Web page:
§ Mr. JOHN DILLON
I think in this case the Attorney-General's answer is quite unsatisfactory, because if we read the words of the Section to exempt land they are "in respect of any land held by statutory companies for the purpose of their undertaking, and cannot be appropriated by the company except to those purposes." There is nothing in those words to prevent a statutory company holding the land for any number of years, providing they hold it for the purposes of their undertaking. Supposing a water company wanted to build a reservoir. They might buy sufficient land to build a second reservoir or to enable them to enlarge the first one. That would be holding land for the purposes of their undertaking. A private company does precisely the same thing. If a man is going to start a business he does not as a rule confine himself to buying just sufficient land to enable him to build a small factory, but naturally he buys a sufficient quantity to enable him to greatly extend his factory, and he buys the land when he can get it comparatively cheap. He will probably buy extra land in order to put up houses for his workmen. I cannot see on what principle the Government draw a distinction in this matter between a limited liability company or a private individual and public statutory companies. The hon. Member for Newcastle drew attention to the fact that these statutory companies are increasingly competing with private enterprise. Railway companies are starting hotels, refreshment rooms, omnibuses, and ships, and all kinds of enterprises 1469 to work in connection with their original undertakings, and, as far as I can gather, any land held for any of those purposes will be exempted from taxation. When railway companies or other statutory companies are allowed to carry on such a system of very severe competition with private enterprise or with limited liability companies, it seems to me rather cruel that they should be exempt from taxation on all lands which they allege they are holding for the purposes of their undertaking, which might be held for years, whilst a private employer holding land under similar conditions would be subject to this tax. I do not see any reason why statutory companies should be favoured in this matter over private enterprise or limited liability companies.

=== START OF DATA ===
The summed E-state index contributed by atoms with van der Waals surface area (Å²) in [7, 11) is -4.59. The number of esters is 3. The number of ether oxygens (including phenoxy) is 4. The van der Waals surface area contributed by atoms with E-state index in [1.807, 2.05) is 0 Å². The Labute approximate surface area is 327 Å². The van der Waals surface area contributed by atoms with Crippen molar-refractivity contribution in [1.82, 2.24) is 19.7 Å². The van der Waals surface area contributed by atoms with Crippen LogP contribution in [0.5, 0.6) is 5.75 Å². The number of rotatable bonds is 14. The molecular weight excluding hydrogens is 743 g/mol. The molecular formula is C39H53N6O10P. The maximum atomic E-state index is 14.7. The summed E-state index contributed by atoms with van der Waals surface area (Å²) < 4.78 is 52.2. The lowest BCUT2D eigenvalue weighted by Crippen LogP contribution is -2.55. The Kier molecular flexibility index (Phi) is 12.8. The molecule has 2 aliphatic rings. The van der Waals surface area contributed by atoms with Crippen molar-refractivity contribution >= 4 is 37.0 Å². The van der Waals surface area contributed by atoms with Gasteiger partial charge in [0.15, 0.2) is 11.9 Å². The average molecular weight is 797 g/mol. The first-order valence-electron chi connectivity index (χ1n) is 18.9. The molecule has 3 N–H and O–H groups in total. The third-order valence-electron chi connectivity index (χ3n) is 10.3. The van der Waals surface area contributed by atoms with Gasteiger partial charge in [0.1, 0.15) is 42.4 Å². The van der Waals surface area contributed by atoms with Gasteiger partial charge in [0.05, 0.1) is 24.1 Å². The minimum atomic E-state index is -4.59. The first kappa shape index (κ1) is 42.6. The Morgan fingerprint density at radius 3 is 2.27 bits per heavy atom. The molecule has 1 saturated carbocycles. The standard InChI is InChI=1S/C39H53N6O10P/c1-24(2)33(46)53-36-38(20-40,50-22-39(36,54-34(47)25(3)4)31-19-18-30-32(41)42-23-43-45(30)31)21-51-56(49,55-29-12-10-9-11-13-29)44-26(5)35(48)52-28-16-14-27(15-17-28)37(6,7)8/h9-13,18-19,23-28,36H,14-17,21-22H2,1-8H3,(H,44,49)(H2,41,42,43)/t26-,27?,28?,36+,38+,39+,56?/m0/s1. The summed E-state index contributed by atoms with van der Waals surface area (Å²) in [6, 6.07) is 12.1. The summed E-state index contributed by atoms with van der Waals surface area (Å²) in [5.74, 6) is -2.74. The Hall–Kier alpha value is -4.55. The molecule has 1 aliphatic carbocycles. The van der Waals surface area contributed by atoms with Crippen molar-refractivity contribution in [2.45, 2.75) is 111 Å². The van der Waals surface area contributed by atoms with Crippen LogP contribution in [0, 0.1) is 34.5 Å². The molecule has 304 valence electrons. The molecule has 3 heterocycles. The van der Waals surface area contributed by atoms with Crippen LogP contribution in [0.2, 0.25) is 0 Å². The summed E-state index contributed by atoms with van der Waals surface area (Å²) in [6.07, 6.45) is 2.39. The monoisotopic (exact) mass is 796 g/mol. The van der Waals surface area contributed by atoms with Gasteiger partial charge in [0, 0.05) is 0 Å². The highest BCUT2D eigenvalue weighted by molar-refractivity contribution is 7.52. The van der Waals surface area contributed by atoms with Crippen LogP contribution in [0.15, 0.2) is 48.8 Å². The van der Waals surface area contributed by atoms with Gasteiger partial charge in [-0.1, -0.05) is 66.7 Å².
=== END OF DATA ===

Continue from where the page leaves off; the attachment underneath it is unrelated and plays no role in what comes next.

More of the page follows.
§ Sir W. ROBSON